Putin slams 'unfounded accusations' over Syria chemical attack
Syria’s closest ally on Wednesday rejected a UN Security Council resolution that blamed Bashar Assad’s forces, and said that the atrocity in Idlib was the result of a regime airstrike on a rebel chemical munitions depot.
Russian President Vladimir Putin on Thursday slammed "unfounded accusations" over the "incident with chemical weapons" in Syria in a phone call with Israeli Prime Minister Benjamin Netanyahu, the Kremlin said.
"Putin in particular underlined the unacceptability of making unfounded accusations against anyone before a thorough and impartial international investigation is carried out," the Kremlin said in a statement. Russia's explanation for the devastating chemical attack isn't getting any traction in the international community.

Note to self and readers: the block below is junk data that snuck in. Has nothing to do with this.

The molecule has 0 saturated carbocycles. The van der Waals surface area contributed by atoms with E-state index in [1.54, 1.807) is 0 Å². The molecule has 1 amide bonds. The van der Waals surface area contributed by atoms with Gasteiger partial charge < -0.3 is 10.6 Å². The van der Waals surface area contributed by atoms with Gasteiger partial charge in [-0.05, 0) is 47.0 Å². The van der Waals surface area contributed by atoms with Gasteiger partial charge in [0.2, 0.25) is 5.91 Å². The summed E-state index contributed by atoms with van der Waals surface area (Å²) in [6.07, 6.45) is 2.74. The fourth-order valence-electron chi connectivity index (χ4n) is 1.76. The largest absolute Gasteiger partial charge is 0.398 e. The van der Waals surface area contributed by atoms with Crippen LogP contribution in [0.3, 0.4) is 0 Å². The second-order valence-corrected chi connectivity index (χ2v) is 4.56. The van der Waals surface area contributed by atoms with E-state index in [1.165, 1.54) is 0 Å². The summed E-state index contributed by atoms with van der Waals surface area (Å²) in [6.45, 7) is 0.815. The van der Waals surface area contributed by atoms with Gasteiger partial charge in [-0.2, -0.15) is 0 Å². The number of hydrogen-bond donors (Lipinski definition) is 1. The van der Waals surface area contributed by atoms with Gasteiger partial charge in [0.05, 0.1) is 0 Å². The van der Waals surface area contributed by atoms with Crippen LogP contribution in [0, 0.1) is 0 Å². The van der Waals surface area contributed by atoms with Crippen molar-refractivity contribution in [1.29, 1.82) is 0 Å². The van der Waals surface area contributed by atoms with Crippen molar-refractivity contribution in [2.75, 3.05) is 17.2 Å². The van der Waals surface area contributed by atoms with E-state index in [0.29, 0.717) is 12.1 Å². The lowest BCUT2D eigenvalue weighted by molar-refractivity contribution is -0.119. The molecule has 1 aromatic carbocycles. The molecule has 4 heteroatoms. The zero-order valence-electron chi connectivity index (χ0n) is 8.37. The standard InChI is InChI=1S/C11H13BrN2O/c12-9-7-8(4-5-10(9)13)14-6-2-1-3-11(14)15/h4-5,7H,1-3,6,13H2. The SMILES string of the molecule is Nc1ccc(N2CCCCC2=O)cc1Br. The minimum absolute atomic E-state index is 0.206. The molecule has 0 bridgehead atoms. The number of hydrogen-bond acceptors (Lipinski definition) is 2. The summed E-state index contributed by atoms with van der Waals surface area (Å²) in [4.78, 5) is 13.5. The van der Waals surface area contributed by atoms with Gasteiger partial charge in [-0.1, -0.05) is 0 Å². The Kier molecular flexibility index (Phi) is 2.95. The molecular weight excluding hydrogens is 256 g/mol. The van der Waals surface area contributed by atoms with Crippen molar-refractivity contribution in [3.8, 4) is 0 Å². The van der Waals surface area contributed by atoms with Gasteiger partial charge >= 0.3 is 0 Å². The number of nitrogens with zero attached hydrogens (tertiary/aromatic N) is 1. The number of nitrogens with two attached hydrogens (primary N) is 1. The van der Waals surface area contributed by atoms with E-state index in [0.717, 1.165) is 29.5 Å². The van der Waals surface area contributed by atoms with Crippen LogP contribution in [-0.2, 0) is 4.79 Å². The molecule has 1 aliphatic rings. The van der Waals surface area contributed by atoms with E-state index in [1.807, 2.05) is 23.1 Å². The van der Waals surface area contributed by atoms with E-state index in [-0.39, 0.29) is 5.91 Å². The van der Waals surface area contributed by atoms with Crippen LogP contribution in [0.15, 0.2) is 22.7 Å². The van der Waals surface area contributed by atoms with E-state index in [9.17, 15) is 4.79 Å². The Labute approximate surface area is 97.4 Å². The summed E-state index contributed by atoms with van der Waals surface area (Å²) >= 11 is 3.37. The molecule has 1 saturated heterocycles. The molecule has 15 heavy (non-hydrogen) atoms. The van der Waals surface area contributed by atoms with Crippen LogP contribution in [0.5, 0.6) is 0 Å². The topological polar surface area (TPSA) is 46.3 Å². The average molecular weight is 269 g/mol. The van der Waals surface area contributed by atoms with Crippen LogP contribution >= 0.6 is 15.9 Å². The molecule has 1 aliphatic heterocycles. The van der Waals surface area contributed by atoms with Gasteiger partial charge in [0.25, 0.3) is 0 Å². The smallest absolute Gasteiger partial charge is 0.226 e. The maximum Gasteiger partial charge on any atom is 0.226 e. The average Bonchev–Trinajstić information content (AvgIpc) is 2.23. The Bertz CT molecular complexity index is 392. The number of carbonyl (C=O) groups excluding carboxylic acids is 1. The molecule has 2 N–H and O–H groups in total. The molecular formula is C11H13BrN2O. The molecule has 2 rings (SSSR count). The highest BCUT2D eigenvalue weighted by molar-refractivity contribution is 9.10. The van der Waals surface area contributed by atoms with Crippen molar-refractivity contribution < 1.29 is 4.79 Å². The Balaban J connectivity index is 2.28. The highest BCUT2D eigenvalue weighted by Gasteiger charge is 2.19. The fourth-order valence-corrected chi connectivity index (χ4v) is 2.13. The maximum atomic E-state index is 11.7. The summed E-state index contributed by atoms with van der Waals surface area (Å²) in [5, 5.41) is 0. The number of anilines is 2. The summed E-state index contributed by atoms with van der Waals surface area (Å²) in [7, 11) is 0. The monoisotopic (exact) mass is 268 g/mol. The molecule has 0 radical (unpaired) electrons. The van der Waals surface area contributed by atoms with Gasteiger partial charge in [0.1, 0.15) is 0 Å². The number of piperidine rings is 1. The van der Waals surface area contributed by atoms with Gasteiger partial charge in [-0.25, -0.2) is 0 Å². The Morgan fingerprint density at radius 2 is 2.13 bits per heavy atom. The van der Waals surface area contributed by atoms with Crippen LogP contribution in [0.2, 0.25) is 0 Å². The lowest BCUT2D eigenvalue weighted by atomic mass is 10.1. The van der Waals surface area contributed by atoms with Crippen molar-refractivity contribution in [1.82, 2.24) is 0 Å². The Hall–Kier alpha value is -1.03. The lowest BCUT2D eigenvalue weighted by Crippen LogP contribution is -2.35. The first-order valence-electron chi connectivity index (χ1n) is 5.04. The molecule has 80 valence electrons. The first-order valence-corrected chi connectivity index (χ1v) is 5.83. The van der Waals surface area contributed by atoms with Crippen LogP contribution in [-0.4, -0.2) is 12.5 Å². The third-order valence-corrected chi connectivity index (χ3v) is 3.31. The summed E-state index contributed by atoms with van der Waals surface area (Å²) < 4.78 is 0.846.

Syria's closest ally on Wednesday rejected a UN Security Council resolution that blamed Bashar Assad's forces, and said that the atrocity in Idlib was the result of a regime airstrike on a rebel chemical munitions depot. But evidence points to the regime launching the chemical attack, and Russia has a track record of dubious denials over atrocities in the six-year conflict. Britain's Foreign Secretary Boris Johnson rejected the Russian explanation, saying, "All the evidence I have seen suggests this was the Assad regime… using illegal weapons on their own people." And a US official told Reuters that Russia's claim does not "comport with reality."
Russia has repeatedly lied about its role in Syria. It uses misinformation as a tactic there and elsewhere. Meanwhile, a British chemical weapons expert said such a strike would simply destroy sarin, the nerve agent suspected to have been used in the chemical attack, which killed 86 people in the town of Khan Sheikhoun Tuesday.